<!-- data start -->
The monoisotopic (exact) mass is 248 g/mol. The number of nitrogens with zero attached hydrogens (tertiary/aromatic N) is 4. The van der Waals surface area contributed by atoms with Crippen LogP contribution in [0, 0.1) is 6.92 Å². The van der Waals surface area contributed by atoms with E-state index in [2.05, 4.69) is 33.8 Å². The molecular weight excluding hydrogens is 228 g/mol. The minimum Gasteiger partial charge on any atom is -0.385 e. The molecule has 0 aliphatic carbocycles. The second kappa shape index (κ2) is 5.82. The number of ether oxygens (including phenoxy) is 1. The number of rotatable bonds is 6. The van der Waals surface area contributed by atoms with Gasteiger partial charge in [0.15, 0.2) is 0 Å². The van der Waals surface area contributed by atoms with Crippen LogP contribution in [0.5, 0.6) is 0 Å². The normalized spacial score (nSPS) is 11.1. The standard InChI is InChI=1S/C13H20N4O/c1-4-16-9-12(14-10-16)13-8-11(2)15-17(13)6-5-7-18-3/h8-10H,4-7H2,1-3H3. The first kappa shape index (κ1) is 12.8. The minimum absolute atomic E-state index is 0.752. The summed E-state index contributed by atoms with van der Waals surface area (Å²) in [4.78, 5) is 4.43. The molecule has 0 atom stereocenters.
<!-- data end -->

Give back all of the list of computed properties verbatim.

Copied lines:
The monoisotopic (exact) mass is 248 g/mol. The number of nitrogens with zero attached hydrogens (tertiary/aromatic N) is 4. The van der Waals surface area contributed by atoms with Crippen LogP contribution in [0, 0.1) is 6.92 Å². The van der Waals surface area contributed by atoms with E-state index in [2.05, 4.69) is 33.8 Å². The molecular weight excluding hydrogens is 228 g/mol. The minimum Gasteiger partial charge on any atom is -0.385 e. The molecule has 0 aliphatic carbocycles. The second kappa shape index (κ2) is 5.82. The number of ether oxygens (including phenoxy) is 1. The number of rotatable bonds is 6. The van der Waals surface area contributed by atoms with Gasteiger partial charge in [0.15, 0.2) is 0 Å². The van der Waals surface area contributed by atoms with Crippen LogP contribution in [0.5, 0.6) is 0 Å². The normalized spacial score (nSPS) is 11.1. The standard InChI is InChI=1S/C13H20N4O/c1-4-16-9-12(14-10-16)13-8-11(2)15-17(13)6-5-7-18-3/h8-10H,4-7H2,1-3H3. The first kappa shape index (κ1) is 12.8. The minimum absolute atomic E-state index is 0.752. The summed E-state index contributed by atoms with van der Waals surface area (Å²) in [4.78, 5) is 4.43. The molecule has 0 atom stereocenters.